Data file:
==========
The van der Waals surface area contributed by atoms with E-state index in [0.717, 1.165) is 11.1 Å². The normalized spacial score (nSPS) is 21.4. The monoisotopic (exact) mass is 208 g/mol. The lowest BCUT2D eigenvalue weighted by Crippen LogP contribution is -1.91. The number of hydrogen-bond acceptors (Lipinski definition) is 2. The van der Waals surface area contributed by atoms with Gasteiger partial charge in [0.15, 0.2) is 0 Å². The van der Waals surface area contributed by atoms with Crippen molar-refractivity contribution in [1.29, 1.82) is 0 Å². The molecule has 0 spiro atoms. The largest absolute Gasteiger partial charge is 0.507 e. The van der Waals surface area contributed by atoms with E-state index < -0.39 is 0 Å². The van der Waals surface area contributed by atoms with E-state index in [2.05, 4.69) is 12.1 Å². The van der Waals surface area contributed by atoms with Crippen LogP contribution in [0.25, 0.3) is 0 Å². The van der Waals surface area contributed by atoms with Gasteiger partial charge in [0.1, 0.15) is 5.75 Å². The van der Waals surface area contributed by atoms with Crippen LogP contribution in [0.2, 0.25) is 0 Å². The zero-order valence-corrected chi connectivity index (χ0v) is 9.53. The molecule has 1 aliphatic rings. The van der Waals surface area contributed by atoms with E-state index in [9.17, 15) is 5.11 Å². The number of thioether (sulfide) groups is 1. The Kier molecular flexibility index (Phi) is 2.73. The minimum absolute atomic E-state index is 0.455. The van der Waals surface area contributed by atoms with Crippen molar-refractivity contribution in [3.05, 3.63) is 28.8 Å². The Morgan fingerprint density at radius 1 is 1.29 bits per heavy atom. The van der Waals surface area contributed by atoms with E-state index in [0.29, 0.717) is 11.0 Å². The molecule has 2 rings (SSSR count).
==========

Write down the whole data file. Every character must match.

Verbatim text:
The van der Waals surface area contributed by atoms with E-state index in [0.717, 1.165) is 11.1 Å². The normalized spacial score (nSPS) is 21.4. The monoisotopic (exact) mass is 208 g/mol. The lowest BCUT2D eigenvalue weighted by Crippen LogP contribution is -1.91. The number of hydrogen-bond acceptors (Lipinski definition) is 2. The van der Waals surface area contributed by atoms with Gasteiger partial charge in [0.15, 0.2) is 0 Å². The van der Waals surface area contributed by atoms with Crippen molar-refractivity contribution in [1.29, 1.82) is 0 Å². The molecule has 0 spiro atoms. The largest absolute Gasteiger partial charge is 0.507 e. The van der Waals surface area contributed by atoms with E-state index < -0.39 is 0 Å². The van der Waals surface area contributed by atoms with E-state index in [2.05, 4.69) is 12.1 Å². The van der Waals surface area contributed by atoms with Crippen LogP contribution in [0.25, 0.3) is 0 Å². The van der Waals surface area contributed by atoms with Gasteiger partial charge in [0.1, 0.15) is 5.75 Å². The van der Waals surface area contributed by atoms with Crippen LogP contribution in [0.2, 0.25) is 0 Å². The zero-order valence-corrected chi connectivity index (χ0v) is 9.53. The molecule has 1 aliphatic rings. The van der Waals surface area contributed by atoms with E-state index in [9.17, 15) is 5.11 Å². The number of thioether (sulfide) groups is 1. The Kier molecular flexibility index (Phi) is 2.73. The minimum absolute atomic E-state index is 0.455. The van der Waals surface area contributed by atoms with Crippen molar-refractivity contribution in [3.05, 3.63) is 28.8 Å². The Morgan fingerprint density at radius 1 is 1.29 bits per heavy atom. The van der Waals surface area contributed by atoms with E-state index in [0.29, 0.717) is 11.0 Å². The molecule has 2 rings (SSSR count).